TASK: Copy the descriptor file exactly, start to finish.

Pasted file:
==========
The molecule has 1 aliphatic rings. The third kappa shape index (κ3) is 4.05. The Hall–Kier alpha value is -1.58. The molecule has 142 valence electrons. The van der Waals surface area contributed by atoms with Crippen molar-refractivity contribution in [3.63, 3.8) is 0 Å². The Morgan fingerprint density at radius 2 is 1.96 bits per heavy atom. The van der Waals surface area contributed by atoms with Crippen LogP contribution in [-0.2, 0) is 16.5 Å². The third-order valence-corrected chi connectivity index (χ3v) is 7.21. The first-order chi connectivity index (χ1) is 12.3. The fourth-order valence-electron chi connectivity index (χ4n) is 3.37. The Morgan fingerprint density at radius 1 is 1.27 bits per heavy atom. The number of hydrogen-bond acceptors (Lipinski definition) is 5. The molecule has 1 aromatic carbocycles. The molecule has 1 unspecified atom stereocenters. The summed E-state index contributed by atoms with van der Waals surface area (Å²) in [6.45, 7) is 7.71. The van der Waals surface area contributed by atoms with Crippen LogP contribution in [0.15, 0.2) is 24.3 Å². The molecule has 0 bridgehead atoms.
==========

The molecule has 1 aliphatic rings. The third kappa shape index (κ3) is 4.05. The Hall–Kier alpha value is -1.58. The molecule has 142 valence electrons. The van der Waals surface area contributed by atoms with Crippen molar-refractivity contribution in [3.63, 3.8) is 0 Å². The Morgan fingerprint density at radius 2 is 1.96 bits per heavy atom. The van der Waals surface area contributed by atoms with Crippen LogP contribution in [-0.2, 0) is 16.5 Å². The third-order valence-corrected chi connectivity index (χ3v) is 7.21. The first-order chi connectivity index (χ1) is 12.3. The fourth-order valence-electron chi connectivity index (χ4n) is 3.37. The Morgan fingerprint density at radius 1 is 1.27 bits per heavy atom. The number of hydrogen-bond acceptors (Lipinski definition) is 5. The molecule has 1 aromatic carbocycles. The molecule has 1 unspecified atom stereocenters. The summed E-state index contributed by atoms with van der Waals surface area (Å²) in [6.45, 7) is 7.71. The van der Waals surface area contributed by atoms with Crippen LogP contribution in [0.15, 0.2) is 24.3 Å². The molecule has 0 bridgehead atoms.